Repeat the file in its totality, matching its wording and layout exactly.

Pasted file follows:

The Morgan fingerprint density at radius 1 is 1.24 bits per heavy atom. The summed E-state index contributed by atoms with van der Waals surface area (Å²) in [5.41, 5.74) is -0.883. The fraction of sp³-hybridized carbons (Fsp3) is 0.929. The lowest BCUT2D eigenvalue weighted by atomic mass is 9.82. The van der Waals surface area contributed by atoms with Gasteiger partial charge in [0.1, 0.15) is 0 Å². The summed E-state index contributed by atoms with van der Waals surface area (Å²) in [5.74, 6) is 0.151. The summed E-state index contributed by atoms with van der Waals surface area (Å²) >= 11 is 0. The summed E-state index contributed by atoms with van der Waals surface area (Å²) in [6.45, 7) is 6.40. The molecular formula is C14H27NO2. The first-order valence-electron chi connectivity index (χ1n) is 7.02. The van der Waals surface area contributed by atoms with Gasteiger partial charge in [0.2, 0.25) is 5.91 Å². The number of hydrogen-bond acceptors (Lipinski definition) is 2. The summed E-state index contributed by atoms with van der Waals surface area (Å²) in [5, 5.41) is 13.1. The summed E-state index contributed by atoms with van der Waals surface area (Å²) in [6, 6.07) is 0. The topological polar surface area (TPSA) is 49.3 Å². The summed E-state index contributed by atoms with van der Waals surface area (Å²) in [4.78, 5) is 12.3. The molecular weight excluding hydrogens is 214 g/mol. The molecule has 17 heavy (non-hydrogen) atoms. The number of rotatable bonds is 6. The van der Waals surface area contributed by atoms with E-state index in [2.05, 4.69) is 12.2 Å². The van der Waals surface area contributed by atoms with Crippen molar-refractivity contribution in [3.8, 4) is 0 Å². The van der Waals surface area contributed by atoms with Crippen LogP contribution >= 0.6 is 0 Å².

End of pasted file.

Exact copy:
The Morgan fingerprint density at radius 1 is 1.24 bits per heavy atom. The summed E-state index contributed by atoms with van der Waals surface area (Å²) in [5.41, 5.74) is -0.883. The fraction of sp³-hybridized carbons (Fsp3) is 0.929. The lowest BCUT2D eigenvalue weighted by atomic mass is 9.82. The van der Waals surface area contributed by atoms with Gasteiger partial charge in [0.1, 0.15) is 0 Å². The summed E-state index contributed by atoms with van der Waals surface area (Å²) in [5.74, 6) is 0.151. The summed E-state index contributed by atoms with van der Waals surface area (Å²) >= 11 is 0. The summed E-state index contributed by atoms with van der Waals surface area (Å²) in [6.45, 7) is 6.40. The molecular formula is C14H27NO2. The first-order valence-electron chi connectivity index (χ1n) is 7.02. The van der Waals surface area contributed by atoms with Gasteiger partial charge in [0.2, 0.25) is 5.91 Å². The number of hydrogen-bond acceptors (Lipinski definition) is 2. The summed E-state index contributed by atoms with van der Waals surface area (Å²) in [5, 5.41) is 13.1. The summed E-state index contributed by atoms with van der Waals surface area (Å²) in [6, 6.07) is 0. The topological polar surface area (TPSA) is 49.3 Å². The summed E-state index contributed by atoms with van der Waals surface area (Å²) in [4.78, 5) is 12.3. The molecular weight excluding hydrogens is 214 g/mol. The molecule has 17 heavy (non-hydrogen) atoms. The number of rotatable bonds is 6. The van der Waals surface area contributed by atoms with E-state index in [2.05, 4.69) is 12.2 Å². The van der Waals surface area contributed by atoms with Crippen molar-refractivity contribution in [3.8, 4) is 0 Å². The van der Waals surface area contributed by atoms with Crippen LogP contribution >= 0.6 is 0 Å².